After last year's Free The Universe album - the first full length release since Switch left the super-producer tag-team for Diplo to run solo - was greeted with general critical acclaim, it appeared that this might just be better off a solo effort. By himself, Diplo has been dragged into the pop lexicon, working with the likes of Beyonce, Chris Brown, Britney Spears and (shudder) Justin Bieber in the last few years. But under the moniker of Major Lazer, his alter-ego Jamaican zombie killer (seriously), he is returning to his primary love of electronic reggae dancehall.
Not that he's completely turning his back on what's "in" right now. His latest release, a 5-song EP, kicks off with a duet of sorts with so-hot-right-now Pharrell Williams on the virally infectious "Aerosol Can". We say duet, as the production on this sounds a lot more like something you might hear on Pharrell's album that Lazer's. All minimal drum beats and wall of claps, right up until the bass drops before the first chorus and suddenly you find yourself in the midst of one of the most addictive songs of the year.
Next up is "Come On To Me", featuring one of the best performances from Sean Paul in years, and we're firmly back in Major Lazer territory. Opening with more drums, before segueing into trumpets and, eventually, a massive almost-wordless chorus that sounds like exactly what you expect an underground Brazilian party to sound like. Whacking out a warped, pitched-up second chorus before fading out on the same drum beat as it kicked off with, it's yet another ludicrous ear-worm.
"Sound Bang" kicks off with the happiest guitar you've ever heard, before ramping up the tempo and turning the song into something you might see soundtracking a parkour scene in an action movie. Then it's back to the happy guitar, letting you catch your breath as some clinks their drumsticks against empty glass bottles, before getting right back into the hi-NRG thick of it. It doesn't quite hit the highs of previous two, but it'll by no means derail your night.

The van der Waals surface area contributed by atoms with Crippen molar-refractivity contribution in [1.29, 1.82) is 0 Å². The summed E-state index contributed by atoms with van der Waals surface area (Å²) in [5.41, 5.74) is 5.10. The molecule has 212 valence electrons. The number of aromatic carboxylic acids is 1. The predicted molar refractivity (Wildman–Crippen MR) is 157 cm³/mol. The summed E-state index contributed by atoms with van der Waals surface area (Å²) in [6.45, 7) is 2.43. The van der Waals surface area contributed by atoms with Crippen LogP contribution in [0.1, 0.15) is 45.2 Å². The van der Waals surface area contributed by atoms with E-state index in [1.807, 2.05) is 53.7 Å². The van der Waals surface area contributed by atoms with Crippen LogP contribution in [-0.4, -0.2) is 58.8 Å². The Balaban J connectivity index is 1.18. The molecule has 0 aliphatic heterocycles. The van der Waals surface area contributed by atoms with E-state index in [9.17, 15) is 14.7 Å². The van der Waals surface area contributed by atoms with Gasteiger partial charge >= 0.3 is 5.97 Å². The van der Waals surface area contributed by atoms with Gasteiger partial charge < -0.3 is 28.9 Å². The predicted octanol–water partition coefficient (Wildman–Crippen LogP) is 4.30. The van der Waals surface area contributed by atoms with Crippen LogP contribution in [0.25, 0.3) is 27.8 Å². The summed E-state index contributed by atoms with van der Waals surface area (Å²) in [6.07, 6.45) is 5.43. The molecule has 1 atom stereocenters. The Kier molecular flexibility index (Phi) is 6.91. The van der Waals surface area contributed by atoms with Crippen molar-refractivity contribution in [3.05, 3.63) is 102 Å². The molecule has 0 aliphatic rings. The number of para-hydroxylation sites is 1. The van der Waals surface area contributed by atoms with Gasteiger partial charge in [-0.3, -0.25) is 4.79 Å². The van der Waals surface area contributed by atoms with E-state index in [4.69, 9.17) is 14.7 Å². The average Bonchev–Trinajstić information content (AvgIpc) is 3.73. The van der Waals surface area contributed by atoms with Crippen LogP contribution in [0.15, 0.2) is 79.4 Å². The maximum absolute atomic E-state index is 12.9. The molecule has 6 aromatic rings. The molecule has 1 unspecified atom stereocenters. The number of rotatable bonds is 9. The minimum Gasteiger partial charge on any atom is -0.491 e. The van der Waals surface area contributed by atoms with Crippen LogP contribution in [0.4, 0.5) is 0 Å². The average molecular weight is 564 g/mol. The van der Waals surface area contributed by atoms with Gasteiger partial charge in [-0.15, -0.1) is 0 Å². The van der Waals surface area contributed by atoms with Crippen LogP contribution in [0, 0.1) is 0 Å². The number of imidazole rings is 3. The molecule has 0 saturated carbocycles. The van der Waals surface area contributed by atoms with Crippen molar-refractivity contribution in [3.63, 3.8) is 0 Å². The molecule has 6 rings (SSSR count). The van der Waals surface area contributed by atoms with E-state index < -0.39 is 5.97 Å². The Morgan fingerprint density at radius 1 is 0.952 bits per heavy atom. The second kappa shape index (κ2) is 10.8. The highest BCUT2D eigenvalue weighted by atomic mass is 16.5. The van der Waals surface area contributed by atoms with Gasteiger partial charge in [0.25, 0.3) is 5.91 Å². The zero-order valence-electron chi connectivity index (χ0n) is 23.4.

Penultimate track "Lose Yourself" is a prime example of Major Lazer's ability to send a song in directions you have no chance of predicting. Moska and RDX, two reggae artists providing lyrics about expressing yourself, all sunshine and vaguely laidback, before the chorus explodes in a flurry of 8-bit, trance-y sound effects. Impossible not to dance to, yet another solid gold hit in waiting.
And then, finally, exhausted, we reach "Dale Asi", the EP's one and only misstep. With the vague Indian flute used as a spine for the tune, the lyrics are delivered in an almost menacing tone by featuring artist Mr. Fox, and the beat is just too busy and overflowing with too many elements to properly be enjoyed.
Still though, if you're throwing a house party and want to show off a little musical prowess as well as properly kicking things off in a kitchen-sink-and-all kind of way, we can't recommend four-fifths of this EP enough.
FOUR OUT OF FIVE